Doorways in Zahara de la Sierra, Spain

ronda door

Doorways in Zahara de la Sierra, Spain

Andalucia is a region full of adorable white villages, chocolate-coloured fields and rugged landscapes. There are dramatic castles and sun-kissed farmlands basking under the brilliant Spanish light. Around each bend, there is something beautiful and heart-throbbing. One such place is the little hilltop village of Zahara de la Sierra. Tiny alleyways wind their way around the natural rock face. Quaint houses are painted white and framed with wrought iron lamps and pots bursting with colourful flowers. Intricate doorways frame picturesque steps that lead the wayward traveller up the hill towards the castle. And yet, what we think as quintessentially Spanish was actually brought here by the Moors. Though the Al-Andalus tribes left some 500 years ago, the mark they left is ever-present and has embedded itself literally into the fabric of Spain – or at least its architecture. Moorish architecture – married with Spanish creativity – is what inspired this doorway – just as it was that constructed the beautiful Teruel Cathedral or Cervantes’ birthplace (Alcalá de Heneres). Even more famously, Moorish design is what makes Andalucia’s most famous sites so unique in the world – Sevilla, Grenada, Cordoba. From big cities to tiny villages, Andalucia – and Spain in general – is full of hidden gems like this little doorway and alley, if only you set out to explore them.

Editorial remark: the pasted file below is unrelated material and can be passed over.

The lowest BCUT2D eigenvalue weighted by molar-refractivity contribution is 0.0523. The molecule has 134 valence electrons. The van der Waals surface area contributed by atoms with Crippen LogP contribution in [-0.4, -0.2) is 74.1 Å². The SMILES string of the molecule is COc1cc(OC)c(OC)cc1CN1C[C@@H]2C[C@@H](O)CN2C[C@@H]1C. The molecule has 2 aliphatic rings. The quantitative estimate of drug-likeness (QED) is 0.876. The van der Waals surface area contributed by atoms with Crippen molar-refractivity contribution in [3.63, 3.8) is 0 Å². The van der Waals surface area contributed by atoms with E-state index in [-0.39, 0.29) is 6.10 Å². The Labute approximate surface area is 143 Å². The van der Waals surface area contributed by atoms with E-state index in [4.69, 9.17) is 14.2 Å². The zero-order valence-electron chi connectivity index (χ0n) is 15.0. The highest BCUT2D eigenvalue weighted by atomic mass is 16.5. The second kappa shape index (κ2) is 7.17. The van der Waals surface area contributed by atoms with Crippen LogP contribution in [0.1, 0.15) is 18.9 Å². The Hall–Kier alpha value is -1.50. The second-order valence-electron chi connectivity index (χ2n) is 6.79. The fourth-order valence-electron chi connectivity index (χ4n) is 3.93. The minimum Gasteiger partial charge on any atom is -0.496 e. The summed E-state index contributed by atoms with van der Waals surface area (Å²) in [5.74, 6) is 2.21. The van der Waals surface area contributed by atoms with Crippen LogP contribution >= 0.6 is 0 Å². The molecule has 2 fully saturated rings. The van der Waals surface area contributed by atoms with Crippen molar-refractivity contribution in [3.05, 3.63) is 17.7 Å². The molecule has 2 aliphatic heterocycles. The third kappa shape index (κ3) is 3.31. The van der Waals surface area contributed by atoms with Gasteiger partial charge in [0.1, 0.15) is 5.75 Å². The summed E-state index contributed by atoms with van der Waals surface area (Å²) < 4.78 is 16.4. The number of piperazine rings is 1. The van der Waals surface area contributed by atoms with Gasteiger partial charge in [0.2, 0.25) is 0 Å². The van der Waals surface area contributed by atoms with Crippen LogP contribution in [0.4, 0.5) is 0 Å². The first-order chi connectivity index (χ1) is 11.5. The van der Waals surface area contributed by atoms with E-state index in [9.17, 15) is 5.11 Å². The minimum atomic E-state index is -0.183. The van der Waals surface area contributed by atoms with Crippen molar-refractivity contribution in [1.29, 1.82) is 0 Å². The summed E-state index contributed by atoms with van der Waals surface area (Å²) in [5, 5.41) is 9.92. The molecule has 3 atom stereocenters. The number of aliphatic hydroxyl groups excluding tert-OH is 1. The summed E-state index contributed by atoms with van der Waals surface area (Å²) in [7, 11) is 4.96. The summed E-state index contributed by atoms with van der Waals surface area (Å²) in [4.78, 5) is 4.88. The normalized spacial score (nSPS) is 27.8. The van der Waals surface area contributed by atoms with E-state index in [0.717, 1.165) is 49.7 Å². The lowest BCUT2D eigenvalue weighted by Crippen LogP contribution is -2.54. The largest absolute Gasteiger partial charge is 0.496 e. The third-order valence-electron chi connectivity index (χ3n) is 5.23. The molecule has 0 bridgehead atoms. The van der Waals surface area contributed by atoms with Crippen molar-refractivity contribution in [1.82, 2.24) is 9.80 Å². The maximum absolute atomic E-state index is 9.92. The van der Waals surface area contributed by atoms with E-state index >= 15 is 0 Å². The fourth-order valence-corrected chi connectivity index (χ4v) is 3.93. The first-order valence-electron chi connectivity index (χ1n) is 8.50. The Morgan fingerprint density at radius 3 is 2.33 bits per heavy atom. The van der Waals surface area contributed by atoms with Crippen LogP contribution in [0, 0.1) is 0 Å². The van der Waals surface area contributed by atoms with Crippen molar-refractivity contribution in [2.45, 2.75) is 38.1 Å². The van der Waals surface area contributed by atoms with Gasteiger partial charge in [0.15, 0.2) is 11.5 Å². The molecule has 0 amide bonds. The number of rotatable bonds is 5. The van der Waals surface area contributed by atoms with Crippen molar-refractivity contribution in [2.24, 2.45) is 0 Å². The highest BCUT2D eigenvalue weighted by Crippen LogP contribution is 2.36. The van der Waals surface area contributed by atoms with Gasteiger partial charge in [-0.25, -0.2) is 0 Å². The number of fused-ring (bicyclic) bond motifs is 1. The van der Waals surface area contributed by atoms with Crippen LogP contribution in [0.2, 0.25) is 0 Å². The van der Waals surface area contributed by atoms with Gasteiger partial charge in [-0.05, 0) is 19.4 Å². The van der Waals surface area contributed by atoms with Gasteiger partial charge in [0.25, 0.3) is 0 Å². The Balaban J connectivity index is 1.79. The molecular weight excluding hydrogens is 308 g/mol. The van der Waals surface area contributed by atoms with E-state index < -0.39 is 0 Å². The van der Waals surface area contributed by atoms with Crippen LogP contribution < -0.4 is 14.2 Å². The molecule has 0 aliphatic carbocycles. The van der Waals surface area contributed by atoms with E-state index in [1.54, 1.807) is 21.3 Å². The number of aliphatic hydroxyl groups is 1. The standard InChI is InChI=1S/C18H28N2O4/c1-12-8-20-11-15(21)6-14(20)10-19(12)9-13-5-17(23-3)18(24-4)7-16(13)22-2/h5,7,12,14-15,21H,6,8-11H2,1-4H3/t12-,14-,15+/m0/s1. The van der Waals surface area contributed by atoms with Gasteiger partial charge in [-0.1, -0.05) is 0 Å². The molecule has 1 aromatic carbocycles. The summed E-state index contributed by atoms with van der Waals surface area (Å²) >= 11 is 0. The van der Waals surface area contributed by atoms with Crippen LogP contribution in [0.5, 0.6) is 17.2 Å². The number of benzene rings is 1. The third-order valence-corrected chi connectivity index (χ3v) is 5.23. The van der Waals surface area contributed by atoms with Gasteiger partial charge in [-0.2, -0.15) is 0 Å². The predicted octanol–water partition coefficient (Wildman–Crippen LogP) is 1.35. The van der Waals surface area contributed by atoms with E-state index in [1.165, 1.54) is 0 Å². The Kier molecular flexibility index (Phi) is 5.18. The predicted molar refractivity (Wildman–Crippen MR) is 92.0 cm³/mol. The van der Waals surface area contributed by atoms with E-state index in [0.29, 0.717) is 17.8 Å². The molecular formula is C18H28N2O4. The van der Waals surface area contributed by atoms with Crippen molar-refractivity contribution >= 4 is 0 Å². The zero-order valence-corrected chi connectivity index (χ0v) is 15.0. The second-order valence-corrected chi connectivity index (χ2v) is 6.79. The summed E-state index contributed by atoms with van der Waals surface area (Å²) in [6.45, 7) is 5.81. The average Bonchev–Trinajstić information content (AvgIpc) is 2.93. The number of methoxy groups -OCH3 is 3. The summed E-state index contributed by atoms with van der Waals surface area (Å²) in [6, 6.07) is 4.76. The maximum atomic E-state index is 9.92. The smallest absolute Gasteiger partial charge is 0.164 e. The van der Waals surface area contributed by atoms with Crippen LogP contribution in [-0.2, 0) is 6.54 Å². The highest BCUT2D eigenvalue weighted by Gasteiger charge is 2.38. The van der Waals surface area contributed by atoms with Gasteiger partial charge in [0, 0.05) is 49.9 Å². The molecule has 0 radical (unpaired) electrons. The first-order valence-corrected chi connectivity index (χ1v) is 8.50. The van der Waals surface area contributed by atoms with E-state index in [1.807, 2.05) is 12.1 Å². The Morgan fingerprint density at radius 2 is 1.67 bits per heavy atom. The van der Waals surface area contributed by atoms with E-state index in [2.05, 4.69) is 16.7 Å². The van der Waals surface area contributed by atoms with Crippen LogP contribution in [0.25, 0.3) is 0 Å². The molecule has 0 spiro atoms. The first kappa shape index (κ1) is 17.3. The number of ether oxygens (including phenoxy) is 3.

Pro tip: Malaga might be Andalucia’s most convenient airport to arrive in the region, but spend as little time in Malaga and as much time in the rest Andalucia as you can. The beaches are meant to be nice (and are where most visitors want to go) but unless you love overcrowded sandy places that look the same as overcrowded sandy places anywhere else in the world, leave the coast behind and head inland for off the beaten path wonders like this one. Ronda is a great jumping-off point to explore the region.



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Zahara de la Sierra, Spain

Zahara

Zahara de la Sierra, Spain

So-named because those mountains in the distance are the original Sierra Nevadas (before America stole that name too), pretty little Zahara is considered to be on the pueblos blancos or “white towns” that form a belt across the Spanish region of Andalusia.  Recommended to us by the locals as “one of the prettiest places you’ll ever see,” this photo is taken from a balcony in a house at the top of the mountain that is town. This could’ve been our home-away-from-home (if we’d bought the flat that came along with it) but alas, I’ll have to be content with the pictures. This lake is actually man-made (from a dam). The town was originally a Moorish outpost when it was still controlled by the Moors, and they built this castle atop the hill to protect the route between Ronda and Sevilla. It’s gorgeous!